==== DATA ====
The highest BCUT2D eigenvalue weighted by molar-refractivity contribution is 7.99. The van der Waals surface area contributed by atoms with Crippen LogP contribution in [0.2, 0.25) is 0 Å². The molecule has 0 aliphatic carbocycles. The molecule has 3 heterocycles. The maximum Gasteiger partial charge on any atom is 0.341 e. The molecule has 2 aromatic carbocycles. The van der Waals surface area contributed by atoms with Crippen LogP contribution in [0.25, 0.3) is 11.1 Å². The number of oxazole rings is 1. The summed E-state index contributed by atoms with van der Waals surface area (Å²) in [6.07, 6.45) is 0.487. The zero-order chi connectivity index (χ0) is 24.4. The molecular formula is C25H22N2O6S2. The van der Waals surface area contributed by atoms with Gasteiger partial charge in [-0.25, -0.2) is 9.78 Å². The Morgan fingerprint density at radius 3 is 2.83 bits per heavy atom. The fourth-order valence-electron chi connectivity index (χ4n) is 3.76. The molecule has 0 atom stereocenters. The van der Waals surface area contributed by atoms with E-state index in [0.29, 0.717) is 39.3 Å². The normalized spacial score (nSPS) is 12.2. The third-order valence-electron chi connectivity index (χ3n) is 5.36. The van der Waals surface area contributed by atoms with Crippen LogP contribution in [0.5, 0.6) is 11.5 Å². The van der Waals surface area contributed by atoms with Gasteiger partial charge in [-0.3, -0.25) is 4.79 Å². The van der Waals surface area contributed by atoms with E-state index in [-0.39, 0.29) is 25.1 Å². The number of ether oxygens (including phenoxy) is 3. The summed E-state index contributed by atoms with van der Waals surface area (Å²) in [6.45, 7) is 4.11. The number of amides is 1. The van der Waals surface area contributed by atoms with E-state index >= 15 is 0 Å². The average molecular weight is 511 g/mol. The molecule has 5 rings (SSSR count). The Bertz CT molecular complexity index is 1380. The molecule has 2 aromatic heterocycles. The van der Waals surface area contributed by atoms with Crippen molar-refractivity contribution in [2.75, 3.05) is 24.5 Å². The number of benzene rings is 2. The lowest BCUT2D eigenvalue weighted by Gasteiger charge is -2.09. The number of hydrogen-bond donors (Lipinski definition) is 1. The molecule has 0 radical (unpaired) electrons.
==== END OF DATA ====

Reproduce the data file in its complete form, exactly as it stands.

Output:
The highest BCUT2D eigenvalue weighted by molar-refractivity contribution is 7.99. The van der Waals surface area contributed by atoms with Crippen LogP contribution in [0.2, 0.25) is 0 Å². The molecule has 0 aliphatic carbocycles. The molecule has 3 heterocycles. The maximum Gasteiger partial charge on any atom is 0.341 e. The molecule has 2 aromatic carbocycles. The van der Waals surface area contributed by atoms with Crippen LogP contribution in [0.25, 0.3) is 11.1 Å². The number of oxazole rings is 1. The summed E-state index contributed by atoms with van der Waals surface area (Å²) in [6.07, 6.45) is 0.487. The zero-order chi connectivity index (χ0) is 24.4. The molecular formula is C25H22N2O6S2. The van der Waals surface area contributed by atoms with Gasteiger partial charge in [-0.25, -0.2) is 9.78 Å². The Morgan fingerprint density at radius 3 is 2.83 bits per heavy atom. The fourth-order valence-electron chi connectivity index (χ4n) is 3.76. The molecule has 0 atom stereocenters. The van der Waals surface area contributed by atoms with E-state index in [0.29, 0.717) is 39.3 Å². The normalized spacial score (nSPS) is 12.2. The third-order valence-electron chi connectivity index (χ3n) is 5.36. The van der Waals surface area contributed by atoms with Crippen LogP contribution in [0.5, 0.6) is 11.5 Å². The van der Waals surface area contributed by atoms with Gasteiger partial charge in [-0.3, -0.25) is 4.79 Å². The van der Waals surface area contributed by atoms with E-state index in [-0.39, 0.29) is 25.1 Å². The number of ether oxygens (including phenoxy) is 3. The summed E-state index contributed by atoms with van der Waals surface area (Å²) in [6.45, 7) is 4.11. The number of amides is 1. The van der Waals surface area contributed by atoms with E-state index >= 15 is 0 Å². The average molecular weight is 511 g/mol. The molecule has 5 rings (SSSR count). The Bertz CT molecular complexity index is 1380. The molecule has 2 aromatic heterocycles. The van der Waals surface area contributed by atoms with Crippen molar-refractivity contribution in [2.75, 3.05) is 24.5 Å². The number of benzene rings is 2. The lowest BCUT2D eigenvalue weighted by Gasteiger charge is -2.09. The number of hydrogen-bond donors (Lipinski definition) is 1. The molecule has 0 radical (unpaired) electrons.